Toshiba has introduced a 3D TV that does not require consumers to wear the odd glasses that people must wear to view movies using the technology. Many electronics companies say that 3D TV will be critical to their future sales and earnings.
The privilege of not having to wear special glasses is not cheap. The larger version of the new screens will cost $2,900. Toshiba says that viewers are better off with its small screen however. That unit only costs $1,400. The 3D TVs will be available in Japan now. It is not clear when they will come to the US.
The AP reports that a viewer must sit 20 inches to 36 inches from the screen, depending on its size. Why anyone would sit that close to a TV is anyone’s guess.
3D was all the rage in movies, especially in action films. The attraction of the experience may have begun to fade. Shares in 3D technology provider IMAX (NASDAQ: IMAX) have fallen from their 52-week high of $21.30 to as low as $9. That indicates that Wall Street is not convinced that 3D has a tremendous future.
The problem with 3D TV sales is that consumers may be happy with 2D. Consumers, in fact, may be satisfied with the television experience they have had since the dawn of the flat screen TV and DVD.
Sales of Blu-ray high-definition players and disks have been slow. The release of the blockbuster “Avatar” on Blu-ray has helped spur sales a bit, but that improvement has only been temporary. It seems that without really successful movies that lend themselves to Blu-ray, that sales will remain tepid.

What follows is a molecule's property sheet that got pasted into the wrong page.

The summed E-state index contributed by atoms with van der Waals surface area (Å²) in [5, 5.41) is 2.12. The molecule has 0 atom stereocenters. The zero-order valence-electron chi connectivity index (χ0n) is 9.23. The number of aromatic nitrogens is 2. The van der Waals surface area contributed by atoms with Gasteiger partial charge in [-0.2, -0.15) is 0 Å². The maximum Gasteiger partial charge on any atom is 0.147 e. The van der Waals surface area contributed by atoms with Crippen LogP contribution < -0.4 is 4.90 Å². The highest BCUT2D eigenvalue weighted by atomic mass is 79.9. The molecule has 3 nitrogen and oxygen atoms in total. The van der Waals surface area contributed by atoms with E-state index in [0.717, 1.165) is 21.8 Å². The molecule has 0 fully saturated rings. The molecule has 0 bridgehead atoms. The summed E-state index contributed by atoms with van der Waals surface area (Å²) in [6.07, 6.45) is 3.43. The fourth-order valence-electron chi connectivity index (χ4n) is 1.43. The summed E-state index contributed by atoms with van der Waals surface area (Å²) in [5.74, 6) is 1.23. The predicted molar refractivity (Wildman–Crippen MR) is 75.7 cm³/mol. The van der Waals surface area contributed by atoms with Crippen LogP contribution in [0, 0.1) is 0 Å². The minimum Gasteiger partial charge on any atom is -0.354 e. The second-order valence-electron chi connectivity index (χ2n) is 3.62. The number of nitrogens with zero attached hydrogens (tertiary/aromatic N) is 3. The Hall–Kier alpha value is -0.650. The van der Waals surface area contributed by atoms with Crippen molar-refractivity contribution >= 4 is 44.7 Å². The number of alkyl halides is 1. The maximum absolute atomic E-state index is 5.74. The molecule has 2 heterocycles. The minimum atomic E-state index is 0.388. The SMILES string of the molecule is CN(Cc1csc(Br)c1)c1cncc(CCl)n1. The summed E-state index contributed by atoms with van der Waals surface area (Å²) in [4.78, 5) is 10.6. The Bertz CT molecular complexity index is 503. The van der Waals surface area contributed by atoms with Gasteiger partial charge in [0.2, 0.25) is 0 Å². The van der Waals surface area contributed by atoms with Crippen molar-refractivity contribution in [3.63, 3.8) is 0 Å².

No one can say that Blu-ray DVD and 3D TV are the same or even directly related. But, it is worth questioning how many gadgets the typical American wants in his living room. He already has a game console that probably is Blu-ray enabled. He has a cable or fiber connection for TV and fast internet. He may have a Video-On-Demand product from a provider like NetFlix (NASDAQ: NFLX), and a capacity to record shows that are on when he cannot watch them. He almost certainly has a PC or Mac along with all that to help make his entertainment experience interactive.
While the consumer figures out the technology he has now, and allots the time he can give to his entertainment, he may decide to wait for the “next best thing,” or he may not buy it at all.
Douglas A. McIntyre